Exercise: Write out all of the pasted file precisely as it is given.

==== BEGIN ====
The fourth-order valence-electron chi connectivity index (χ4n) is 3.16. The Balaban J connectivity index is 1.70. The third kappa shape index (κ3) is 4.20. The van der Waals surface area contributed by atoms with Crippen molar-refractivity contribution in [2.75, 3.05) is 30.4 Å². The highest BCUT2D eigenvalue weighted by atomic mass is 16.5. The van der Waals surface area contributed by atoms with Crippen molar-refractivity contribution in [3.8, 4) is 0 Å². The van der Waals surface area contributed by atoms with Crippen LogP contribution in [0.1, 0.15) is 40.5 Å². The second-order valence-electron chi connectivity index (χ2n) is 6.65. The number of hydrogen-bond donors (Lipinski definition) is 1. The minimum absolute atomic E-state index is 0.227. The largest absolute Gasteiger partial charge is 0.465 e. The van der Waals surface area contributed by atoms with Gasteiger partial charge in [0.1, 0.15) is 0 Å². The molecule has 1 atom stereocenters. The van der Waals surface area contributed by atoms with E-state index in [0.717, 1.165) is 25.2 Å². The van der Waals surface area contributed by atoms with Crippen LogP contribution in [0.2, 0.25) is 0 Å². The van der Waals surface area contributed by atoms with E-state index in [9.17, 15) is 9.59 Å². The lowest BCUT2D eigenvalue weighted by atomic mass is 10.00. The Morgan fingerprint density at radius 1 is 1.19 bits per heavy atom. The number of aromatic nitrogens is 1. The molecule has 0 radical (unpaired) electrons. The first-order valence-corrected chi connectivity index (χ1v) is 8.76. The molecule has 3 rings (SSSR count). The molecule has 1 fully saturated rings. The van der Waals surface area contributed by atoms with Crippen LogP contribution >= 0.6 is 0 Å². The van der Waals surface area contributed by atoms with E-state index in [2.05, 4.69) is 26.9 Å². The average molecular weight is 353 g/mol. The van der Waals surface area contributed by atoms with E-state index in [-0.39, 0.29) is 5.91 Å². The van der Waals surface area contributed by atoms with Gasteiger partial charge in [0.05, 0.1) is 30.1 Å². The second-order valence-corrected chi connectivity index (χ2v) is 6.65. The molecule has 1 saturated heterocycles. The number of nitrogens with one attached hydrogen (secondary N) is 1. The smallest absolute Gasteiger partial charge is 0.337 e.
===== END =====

The fourth-order valence-electron chi connectivity index (χ4n) is 3.16. The Balaban J connectivity index is 1.70. The third kappa shape index (κ3) is 4.20. The van der Waals surface area contributed by atoms with Crippen molar-refractivity contribution in [2.75, 3.05) is 30.4 Å². The highest BCUT2D eigenvalue weighted by atomic mass is 16.5. The van der Waals surface area contributed by atoms with Crippen molar-refractivity contribution in [3.8, 4) is 0 Å². The van der Waals surface area contributed by atoms with Crippen LogP contribution in [0.1, 0.15) is 40.5 Å². The second-order valence-electron chi connectivity index (χ2n) is 6.65. The number of hydrogen-bond donors (Lipinski definition) is 1. The minimum absolute atomic E-state index is 0.227. The largest absolute Gasteiger partial charge is 0.465 e. The van der Waals surface area contributed by atoms with Gasteiger partial charge in [0.1, 0.15) is 0 Å². The molecule has 1 atom stereocenters. The van der Waals surface area contributed by atoms with E-state index in [0.717, 1.165) is 25.2 Å². The van der Waals surface area contributed by atoms with Crippen LogP contribution in [0.2, 0.25) is 0 Å². The van der Waals surface area contributed by atoms with E-state index in [9.17, 15) is 9.59 Å². The lowest BCUT2D eigenvalue weighted by atomic mass is 10.00. The Morgan fingerprint density at radius 1 is 1.19 bits per heavy atom. The number of aromatic nitrogens is 1. The molecule has 0 radical (unpaired) electrons. The first-order valence-corrected chi connectivity index (χ1v) is 8.76. The molecule has 3 rings (SSSR count). The molecule has 1 fully saturated rings. The van der Waals surface area contributed by atoms with Crippen LogP contribution >= 0.6 is 0 Å². The van der Waals surface area contributed by atoms with E-state index in [2.05, 4.69) is 26.9 Å². The average molecular weight is 353 g/mol. The van der Waals surface area contributed by atoms with E-state index in [-0.39, 0.29) is 5.91 Å². The van der Waals surface area contributed by atoms with Gasteiger partial charge in [0.05, 0.1) is 30.1 Å². The second-order valence-corrected chi connectivity index (χ2v) is 6.65. The molecule has 1 saturated heterocycles. The number of nitrogens with one attached hydrogen (secondary N) is 1. The smallest absolute Gasteiger partial charge is 0.337 e.